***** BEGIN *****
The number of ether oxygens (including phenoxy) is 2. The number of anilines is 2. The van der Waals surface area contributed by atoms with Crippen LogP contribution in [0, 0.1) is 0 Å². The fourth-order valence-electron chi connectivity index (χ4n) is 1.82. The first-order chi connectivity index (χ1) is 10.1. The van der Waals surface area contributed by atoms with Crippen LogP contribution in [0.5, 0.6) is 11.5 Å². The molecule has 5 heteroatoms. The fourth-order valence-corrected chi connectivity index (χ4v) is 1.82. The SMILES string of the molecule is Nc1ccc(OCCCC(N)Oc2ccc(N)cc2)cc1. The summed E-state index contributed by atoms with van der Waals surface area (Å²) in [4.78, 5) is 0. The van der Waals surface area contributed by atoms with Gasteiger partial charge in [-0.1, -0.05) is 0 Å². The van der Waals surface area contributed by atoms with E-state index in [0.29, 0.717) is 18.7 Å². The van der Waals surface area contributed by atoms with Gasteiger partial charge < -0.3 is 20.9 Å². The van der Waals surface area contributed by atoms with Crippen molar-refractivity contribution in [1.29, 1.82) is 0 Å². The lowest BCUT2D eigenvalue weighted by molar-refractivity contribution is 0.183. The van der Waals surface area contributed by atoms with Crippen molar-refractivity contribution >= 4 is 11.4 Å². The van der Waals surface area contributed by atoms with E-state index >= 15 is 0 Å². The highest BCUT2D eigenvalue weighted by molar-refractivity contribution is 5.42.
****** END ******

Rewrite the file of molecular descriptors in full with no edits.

The number of ether oxygens (including phenoxy) is 2. The number of anilines is 2. The van der Waals surface area contributed by atoms with Crippen LogP contribution in [0, 0.1) is 0 Å². The fourth-order valence-electron chi connectivity index (χ4n) is 1.82. The first-order chi connectivity index (χ1) is 10.1. The van der Waals surface area contributed by atoms with Crippen LogP contribution in [0.5, 0.6) is 11.5 Å². The molecule has 5 heteroatoms. The fourth-order valence-corrected chi connectivity index (χ4v) is 1.82. The SMILES string of the molecule is Nc1ccc(OCCCC(N)Oc2ccc(N)cc2)cc1. The summed E-state index contributed by atoms with van der Waals surface area (Å²) in [4.78, 5) is 0. The van der Waals surface area contributed by atoms with Gasteiger partial charge in [-0.1, -0.05) is 0 Å². The van der Waals surface area contributed by atoms with E-state index in [0.29, 0.717) is 18.7 Å². The van der Waals surface area contributed by atoms with Gasteiger partial charge < -0.3 is 20.9 Å². The van der Waals surface area contributed by atoms with Crippen molar-refractivity contribution in [1.29, 1.82) is 0 Å². The lowest BCUT2D eigenvalue weighted by molar-refractivity contribution is 0.183. The van der Waals surface area contributed by atoms with Crippen molar-refractivity contribution >= 4 is 11.4 Å². The van der Waals surface area contributed by atoms with E-state index >= 15 is 0 Å². The highest BCUT2D eigenvalue weighted by molar-refractivity contribution is 5.42.